Skip to main content
Olfactory System: Basic Anatomy and Physiology for General Otorhinolaryngologists. Clinical and experimental otorhinolaryngology Han, S. A., Kim, J. K., Cho, D., Patel, Z. M., Rhee, C. 2023


Olfaction is one of the five basic human senses, and it is known to be one of the most primitive senses. The sense of olfaction may have been critical for human survival in prehistoric society, and although many believe its importance has diminished over time, its impact on human interaction, bonding, and propagation of the species remains. Even if we are unaware of it, the sense of smell greatly affects our lives. Sense of smell is closely related to overall quality of life and health. However, olfaction has been neglected from a scientific perspective compared to other senses. Olfaction has recently received substantial attention since the loss of smell and taste has been noted as a key symptom of severe acute respiratory syndrome coronavirus 2 (SARS-CoV-2) infection. Studies investigating olfaction loss in association with coronavirus disease 2019 (COVID-19) have revealed that olfactory dysfunction can be both conductive and sensorineural, possibly causing structural changes in the brain. Olfactory training is one of the effective treatments for olfactory dysfunction, suggesting the reorganization of neural associations. Reduced ability to smell may also alert suspicion for neurodegenerative or psychiatric disorders. Here, we summarize the basic knowledge that we, as otorhinolaryngologists, should have about the sense of smell and the peripheral and central olfactory pathway for managing and helping patients with olfactory dysfunction.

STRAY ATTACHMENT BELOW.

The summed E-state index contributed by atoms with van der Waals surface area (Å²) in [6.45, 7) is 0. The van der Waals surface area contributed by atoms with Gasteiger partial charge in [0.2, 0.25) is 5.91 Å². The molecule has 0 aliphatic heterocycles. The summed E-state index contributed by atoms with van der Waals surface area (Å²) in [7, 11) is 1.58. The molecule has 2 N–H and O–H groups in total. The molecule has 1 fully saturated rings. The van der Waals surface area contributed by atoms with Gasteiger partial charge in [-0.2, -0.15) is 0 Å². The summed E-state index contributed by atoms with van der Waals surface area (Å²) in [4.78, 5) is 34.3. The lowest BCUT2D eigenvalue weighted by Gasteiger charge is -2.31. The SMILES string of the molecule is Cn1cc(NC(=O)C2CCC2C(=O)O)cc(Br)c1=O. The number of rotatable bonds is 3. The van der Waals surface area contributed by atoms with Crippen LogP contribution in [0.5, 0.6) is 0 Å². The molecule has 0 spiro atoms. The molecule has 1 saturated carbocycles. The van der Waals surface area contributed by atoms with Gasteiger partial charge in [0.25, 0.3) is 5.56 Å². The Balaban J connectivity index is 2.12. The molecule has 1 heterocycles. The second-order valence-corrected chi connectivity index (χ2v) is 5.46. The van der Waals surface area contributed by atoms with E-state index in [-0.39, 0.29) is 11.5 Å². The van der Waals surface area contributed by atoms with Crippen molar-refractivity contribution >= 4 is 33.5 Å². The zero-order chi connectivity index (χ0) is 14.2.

View details for DOI 10.21053/ceo.2023.00185

View details for PubMedID 37669740